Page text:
The guy who mixed the record, this guy Jake Sinclair, was responsible for a lot of that stuff. Not that much of the vocal effects that you hear on this record were really part of the initial production. That came in mixing and the postproduction of the record. They were more like happy surprises that would come across the speakers, when he would say, “OK, I got a finished mix. Let me know what you think and I’ll tweak.” He’d have some amazing effect on the voice and I’d go, “All right. Yeah, cool. I was not expecting that.”

One of the things that stands out in looking at the catalogue of music that you’ve done is you write about dreams a lot, and that pops up a fair amount on this record. Why do you think you keep going back to that subject? Are you the type of person who can remember your dreams and music comes to you in dreams?

[Laughs] That’s a good question. I think it’s a combination. I am not a strong sleeper. I never have been. That’s one of the hardest things for me to do, is get a full night’s sleep, so maybe if anything I’m wanting for more dreams. That said, I definitely do have creative dreams. I do have a lot of moments where I wake up with my phone or a notepad and take notes, and I’ll bring those into the studio.

“Driving Through a Dream” was this sort of meditation where you wake up in the middle of the night, maybe a little overwhelmed by something that’s coming. You have some fear or some anxiety, and you’re trying to ride that out with the person next to you. That’s where that song came from.

Truthfully, it’s not something I do consciously. I tend to find with themes like the water, and the sky and dreams, these sorts of more ethereal things that pop up in my songs, they just get filed in the category of muse or something. They’re this fertile ground that no matter what I do, I can’t avoid those subjects somehow.

You brought up one of the other things I wanted to ask about, which is the sky. I remember that from the old Something Corporate songs like “Watch the Sky,” and then you’re always bringing in these astronomical references of satellites or telescopes or moons.

Totally. That goes back to early childhood for me. I was always obsessed with the sky and the stars. I always had these crazy dreams where I was floating in space, and I still do. A pretty common recurring dream for me is this lost in space kind of vibe. There are some days where that’s an anxious thing, and there are other days where it feels really good to be out there.

I think a reason that theme finds a way into a lot of my music is because it represents something that on one hand is really freeing, but on another can be really scary. That’s a theme that’s followed me through my whole life as a result.

One of the cool things you did this summer was you had that one show where you played Everything in Transit in full. How did you like doing that? The 10-year anniversary of that record is coming up next year. Have you given any thought to doing something special to celebrate?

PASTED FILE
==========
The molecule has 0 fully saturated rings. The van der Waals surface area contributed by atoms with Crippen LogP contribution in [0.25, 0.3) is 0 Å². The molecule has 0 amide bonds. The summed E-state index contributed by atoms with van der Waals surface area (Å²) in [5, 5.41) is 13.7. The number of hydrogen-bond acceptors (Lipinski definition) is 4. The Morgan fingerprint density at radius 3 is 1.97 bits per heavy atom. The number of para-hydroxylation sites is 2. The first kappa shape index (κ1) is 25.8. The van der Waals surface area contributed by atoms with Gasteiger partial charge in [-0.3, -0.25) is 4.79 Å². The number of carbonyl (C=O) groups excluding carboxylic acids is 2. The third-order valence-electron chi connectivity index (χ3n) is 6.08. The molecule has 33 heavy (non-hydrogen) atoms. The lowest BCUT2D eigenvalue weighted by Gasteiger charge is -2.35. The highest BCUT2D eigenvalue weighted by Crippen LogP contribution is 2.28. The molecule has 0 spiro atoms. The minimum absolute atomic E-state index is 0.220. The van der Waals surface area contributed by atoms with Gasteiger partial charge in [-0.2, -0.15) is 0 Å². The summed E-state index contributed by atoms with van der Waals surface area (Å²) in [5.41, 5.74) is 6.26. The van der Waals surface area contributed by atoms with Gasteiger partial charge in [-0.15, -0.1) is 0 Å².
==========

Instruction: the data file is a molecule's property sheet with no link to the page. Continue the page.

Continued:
Yeah, absolutely. It’s a pretty well known fact that’s one of my favorite records I’ve ever worked on. Certainly getting to that 10-year mark is something I’d like to find a way to celebrate and bring to fans. There’s nothing officially on the books at this point, but I would anticipate that there will be some celebration carved out, both live and hopefully with the rerelease of the vinyl, that fans can expect.

You have this fall headlining tour coming up next. Do you have anything planned for next year yet?

At this moment, the focus has really been the fall and working the single as hard as we can. We’ll probably be doing shows through December, and then I imagine in the new year we’ll gear up for some international touring and get the record released overseas.

I thought it would be cool to close on one of the quotes you’ve been saying about this album, which I thought was really interesting. You said, “Music is a mirror to the adventure of living.” I was wondering if you could talk about how that has reflected throughout the years for you.

For me, I’ve always used music as a way to chronicle each stage of life and these little adventures I’m lucky enough to get to go on. I love that about having these records. Even when you stumble, or you do a song that’s not your favorite song or you end up exposing yourself in a way that maybe you’re not always excited about, it becomes this scrapbook or photo album of the life that you live.

I know everybody writes from a different place. I’ve just always chosen to write primarily from a position of autobiography. I really try to write myself into my songs, so I have this scrapbook.

In that sense, when I listen to one of my records, or I dig back a few years and check out something that I released, it brings me back to that place almost instantaneously. I can say, “Oh yeah, that was happening in my life, or this was happening. This is the headspace I was in. I was having the best time, or this was hell.”

For me, that’s what has always attracted me to music. Most of the artists that I celebrate and listen to regularly are people who write that style of music. It certainly seems to be my way.

Originally appeared on Absolute Punk